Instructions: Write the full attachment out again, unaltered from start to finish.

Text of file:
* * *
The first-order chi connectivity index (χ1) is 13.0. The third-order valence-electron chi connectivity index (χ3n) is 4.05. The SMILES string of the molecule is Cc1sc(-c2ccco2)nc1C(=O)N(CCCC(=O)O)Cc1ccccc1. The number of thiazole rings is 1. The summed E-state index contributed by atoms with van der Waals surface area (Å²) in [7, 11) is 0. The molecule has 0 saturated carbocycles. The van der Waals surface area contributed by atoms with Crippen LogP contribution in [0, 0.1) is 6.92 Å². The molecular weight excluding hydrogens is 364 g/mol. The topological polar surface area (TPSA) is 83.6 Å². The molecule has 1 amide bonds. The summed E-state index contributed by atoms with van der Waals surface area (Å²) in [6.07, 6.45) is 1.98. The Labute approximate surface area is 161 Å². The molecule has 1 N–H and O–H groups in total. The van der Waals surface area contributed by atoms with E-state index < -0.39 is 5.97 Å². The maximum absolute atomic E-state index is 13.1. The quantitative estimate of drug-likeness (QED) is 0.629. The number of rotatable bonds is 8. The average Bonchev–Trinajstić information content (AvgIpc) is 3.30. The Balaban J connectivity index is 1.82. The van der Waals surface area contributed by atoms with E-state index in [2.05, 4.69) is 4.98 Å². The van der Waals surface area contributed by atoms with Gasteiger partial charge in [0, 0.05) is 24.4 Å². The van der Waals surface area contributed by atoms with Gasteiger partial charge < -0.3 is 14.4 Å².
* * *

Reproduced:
The first-order chi connectivity index (χ1) is 13.0. The third-order valence-electron chi connectivity index (χ3n) is 4.05. The SMILES string of the molecule is Cc1sc(-c2ccco2)nc1C(=O)N(CCCC(=O)O)Cc1ccccc1. The number of thiazole rings is 1. The summed E-state index contributed by atoms with van der Waals surface area (Å²) in [7, 11) is 0. The molecule has 0 saturated carbocycles. The van der Waals surface area contributed by atoms with Crippen LogP contribution in [0, 0.1) is 6.92 Å². The molecular weight excluding hydrogens is 364 g/mol. The topological polar surface area (TPSA) is 83.6 Å². The molecule has 1 amide bonds. The summed E-state index contributed by atoms with van der Waals surface area (Å²) in [6.07, 6.45) is 1.98. The Labute approximate surface area is 161 Å². The molecule has 1 N–H and O–H groups in total. The van der Waals surface area contributed by atoms with E-state index < -0.39 is 5.97 Å². The maximum absolute atomic E-state index is 13.1. The quantitative estimate of drug-likeness (QED) is 0.629. The number of rotatable bonds is 8. The average Bonchev–Trinajstić information content (AvgIpc) is 3.30. The Balaban J connectivity index is 1.82. The van der Waals surface area contributed by atoms with E-state index in [2.05, 4.69) is 4.98 Å². The van der Waals surface area contributed by atoms with Gasteiger partial charge in [0, 0.05) is 24.4 Å². The van der Waals surface area contributed by atoms with Gasteiger partial charge < -0.3 is 14.4 Å².